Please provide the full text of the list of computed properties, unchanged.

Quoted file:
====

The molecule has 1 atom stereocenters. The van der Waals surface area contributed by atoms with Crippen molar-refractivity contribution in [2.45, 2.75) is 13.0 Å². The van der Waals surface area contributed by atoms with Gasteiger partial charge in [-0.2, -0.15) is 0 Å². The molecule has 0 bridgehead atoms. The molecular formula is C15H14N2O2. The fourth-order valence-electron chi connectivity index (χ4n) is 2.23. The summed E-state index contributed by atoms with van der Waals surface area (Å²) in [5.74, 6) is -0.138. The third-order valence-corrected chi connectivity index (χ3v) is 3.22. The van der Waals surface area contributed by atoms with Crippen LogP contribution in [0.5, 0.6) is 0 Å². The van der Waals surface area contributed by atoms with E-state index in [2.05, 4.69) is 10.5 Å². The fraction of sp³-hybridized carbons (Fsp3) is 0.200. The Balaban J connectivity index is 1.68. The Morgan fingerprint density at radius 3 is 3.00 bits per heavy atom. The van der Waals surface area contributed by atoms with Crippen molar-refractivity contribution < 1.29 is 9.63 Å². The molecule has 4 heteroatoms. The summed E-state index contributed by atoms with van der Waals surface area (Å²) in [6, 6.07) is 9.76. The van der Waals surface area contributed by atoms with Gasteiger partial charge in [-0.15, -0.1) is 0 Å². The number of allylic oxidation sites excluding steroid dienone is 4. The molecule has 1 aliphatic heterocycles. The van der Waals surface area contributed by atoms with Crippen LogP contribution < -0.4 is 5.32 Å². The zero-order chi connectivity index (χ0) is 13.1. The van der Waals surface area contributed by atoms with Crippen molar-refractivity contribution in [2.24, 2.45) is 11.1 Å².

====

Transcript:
The molecule has 1 atom stereocenters. The van der Waals surface area contributed by atoms with Crippen molar-refractivity contribution in [2.45, 2.75) is 13.0 Å². The van der Waals surface area contributed by atoms with Gasteiger partial charge in [-0.2, -0.15) is 0 Å². The molecule has 0 bridgehead atoms. The molecular formula is C15H14N2O2. The fourth-order valence-electron chi connectivity index (χ4n) is 2.23. The summed E-state index contributed by atoms with van der Waals surface area (Å²) in [5.74, 6) is -0.138. The third-order valence-corrected chi connectivity index (χ3v) is 3.22. The van der Waals surface area contributed by atoms with Crippen LogP contribution in [0.5, 0.6) is 0 Å². The van der Waals surface area contributed by atoms with E-state index in [2.05, 4.69) is 10.5 Å². The fraction of sp³-hybridized carbons (Fsp3) is 0.200. The Balaban J connectivity index is 1.68. The Morgan fingerprint density at radius 3 is 3.00 bits per heavy atom. The van der Waals surface area contributed by atoms with Crippen molar-refractivity contribution < 1.29 is 9.63 Å². The molecule has 4 heteroatoms. The summed E-state index contributed by atoms with van der Waals surface area (Å²) in [6, 6.07) is 9.76. The van der Waals surface area contributed by atoms with Gasteiger partial charge in [-0.15, -0.1) is 0 Å². The number of allylic oxidation sites excluding steroid dienone is 4. The molecule has 1 aliphatic heterocycles. The van der Waals surface area contributed by atoms with Crippen LogP contribution < -0.4 is 5.32 Å². The zero-order chi connectivity index (χ0) is 13.1. The van der Waals surface area contributed by atoms with Crippen molar-refractivity contribution in [2.24, 2.45) is 11.1 Å².